If the idea of inexpensive, water-resistant, and low-maintenance flooring sounds good to you, then vinyl may be the perfect fit. In fact, among American home-owners, vinyl flooring has been on the rise in popularity.
Still, it's valuable to have a clear grasp of the pros and cons of vinyl plank flooring before you invest. Let us help you out with this simple guide to the good and bad of this highly popular flooring material.
Pros and Cons of Vinyl Plank Flooring
There's plenty about vinyl flooring to be excited about. For one, it requires little maintenance besides regular sweeping and a weekly mop.
Once you've gained a thorough understanding of both the pros and cons of vinyl plank flooring, you can decide if it's really the material that will best suit your home and tastes.
Pro: Vinyl is Easy to Install
Do you... DIY? If so, then vinyl is a great flooring choice. You can save some major bucks on labor costs by installing this simple flooring yourself.
Years ago, vinyl was mostly sold in large, unwieldy planks. Now, thanks to recent updates, you can purchase vinyl planks that are self-adhesive. Simply lay them down and they stick right where you want them.
You won't even need a hammer or saw.
Vinyl is also a great option if you have existing sub-flooring. With vinyl, you can install it directly over other layers of linoleum or even vinyl. No demolition is required.
If you install vinyl well or have a professional's help, thick vinyl can stay in excellent shape for up to 20 years.
Pro: Diversity of Design
What may once have been considered a generic-looking material, vinyl is now available in a variety of uniquely beautiful styles.
Choose from hand-crafted, wood-like finishes, marble-like finishes, stone-like finishes, and more.
If you like the look of grout that comes with ceramic or other flooring styles, you can even purchase vinyl tiles that can be grouted.
Pro: Easy to Care For
As mentioned, there is little that goes into maintaining vinyl. With regular sweeping, mopping, or spot cleaning, it can be kept in great condition.
Unlike carpet, you won't need to rent expensive machines or hire professionals to do a deep cleaning. It's nearly impossible to find a flooring material that is less maintenance than vinyl.
Of course, you do need to be wary of damaging thinner varieties by dropping heavy items or sharp objects on it.
Pro: Vinyl Plank Flooring is Affordable
Compare the cost of flooring material like carpet or wood to vinyl and you're looking at saving some major cheddar. Wood flooring may hit you at around $10 a square foot, carpeting could be up to $6.
With vinyl, you could be paying as little as $2 per square foot.
Of course, the savings don't stop here. Installation is next to nothing, (especially if you're doing it yourself). Maintenance is also inexpensive compared to other flooring types.
Wipe, sweep, mop, and that's the extent of your care costs.
So, if budget and long-term costs are important to you when choosing a flooring material, vinyl is impossible to beat.
Cons: Challenging to Remove
If you enjoy change then be aware that once you lay vinyl, it's very difficult to remove. If you aren't completely ready to commit to vinyl plank flooring, you might want to give it more thought.
Because of the special adhesive glue that vinyl plank flooring is laid with, you will need some serious elbow grease to remove it.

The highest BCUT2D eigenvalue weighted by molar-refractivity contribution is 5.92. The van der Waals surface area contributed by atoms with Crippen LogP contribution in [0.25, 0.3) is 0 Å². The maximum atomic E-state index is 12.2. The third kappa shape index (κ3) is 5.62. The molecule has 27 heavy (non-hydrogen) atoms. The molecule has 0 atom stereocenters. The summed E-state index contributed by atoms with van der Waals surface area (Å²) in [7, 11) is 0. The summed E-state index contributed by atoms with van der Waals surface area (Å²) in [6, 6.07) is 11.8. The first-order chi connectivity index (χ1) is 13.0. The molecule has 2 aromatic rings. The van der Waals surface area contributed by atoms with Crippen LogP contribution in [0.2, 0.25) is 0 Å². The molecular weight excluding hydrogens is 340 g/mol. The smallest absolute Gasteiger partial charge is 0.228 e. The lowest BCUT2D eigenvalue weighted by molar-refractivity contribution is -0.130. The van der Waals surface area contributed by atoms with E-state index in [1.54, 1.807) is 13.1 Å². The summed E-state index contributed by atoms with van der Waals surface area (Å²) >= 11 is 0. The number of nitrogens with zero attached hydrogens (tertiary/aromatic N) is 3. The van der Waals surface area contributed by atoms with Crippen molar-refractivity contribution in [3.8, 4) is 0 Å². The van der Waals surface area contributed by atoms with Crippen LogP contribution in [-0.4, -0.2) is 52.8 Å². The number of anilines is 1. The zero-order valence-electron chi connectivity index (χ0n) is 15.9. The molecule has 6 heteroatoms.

Still, this can be done on your own. You may not need anything more than a box-cutter, hammer, and chisel. If glue still remains after you remove the planks, simply use some dish soap and water to soak and scrub the glue off.
Cons: Thinner Varieties are Less Durable
If you're unfamiliar with vinyl, be aware that it comes in various degrees of thickness. If you opt for the thinnest type of vinyl, 2mm, it can be more easily damaged.
Dents and scratches from chairs and dings from dropped objects are more likely to occur if you choose a thin style of vinyl.
Fortunately, you can choose over 8mm in thickness. If your vinyl is maximum thickness and constructed with what is called a "rigid core," it will be very durable.
Rigid core varieties have four layers and tend to feel and look more like real wooden planks. If you're unsure what level of thickness is best, you can learn more on vinyl flooring and the difference in cost and quality from a reliable supplier.
Cons: Less Than Eco-Friendly & Potentially Dangerous
If you're interested in going green, vinyl flooring is not the top choice for your home. Unfortunately, vinyl flooring is not biodegradable and recycling it is challenging.
If you decide to tear it up, you'll have to do some research to find a program that is willing to recycle your vinyl.
If your home is older and came with vinyl installed, be very careful before attempting to remove it yourself. Old styles of vinyl were made with asbestos.
If your home was built in the 80s or before, you should absolutely have the floors tested by a professional. Asbestos is well known for causing a myriad of severe health problems, including cancer.
Tearing up an old vinyl floor without checking it first can greatly endanger the health of you and anyone who comes inside your home. Never attempt to remove old vinyl without first verifying the safety with an asbestos testing kit or a through professional assessment.
Is Vinyl Flooring Right for My Property?
At the end of the day, weighing the pros and cons of vinyl plank flooring will help you decide whether it's right for your home or office.
Just be sure to compare the attributes of vinyl planks to those of other flooring types to make sure you're choosing what works best for your needs. Thinking long-term will help you avoid what we call, "flooring-remorse."
For more ideas and tips on creating your ideal living space, browse the DIY portion of our blog.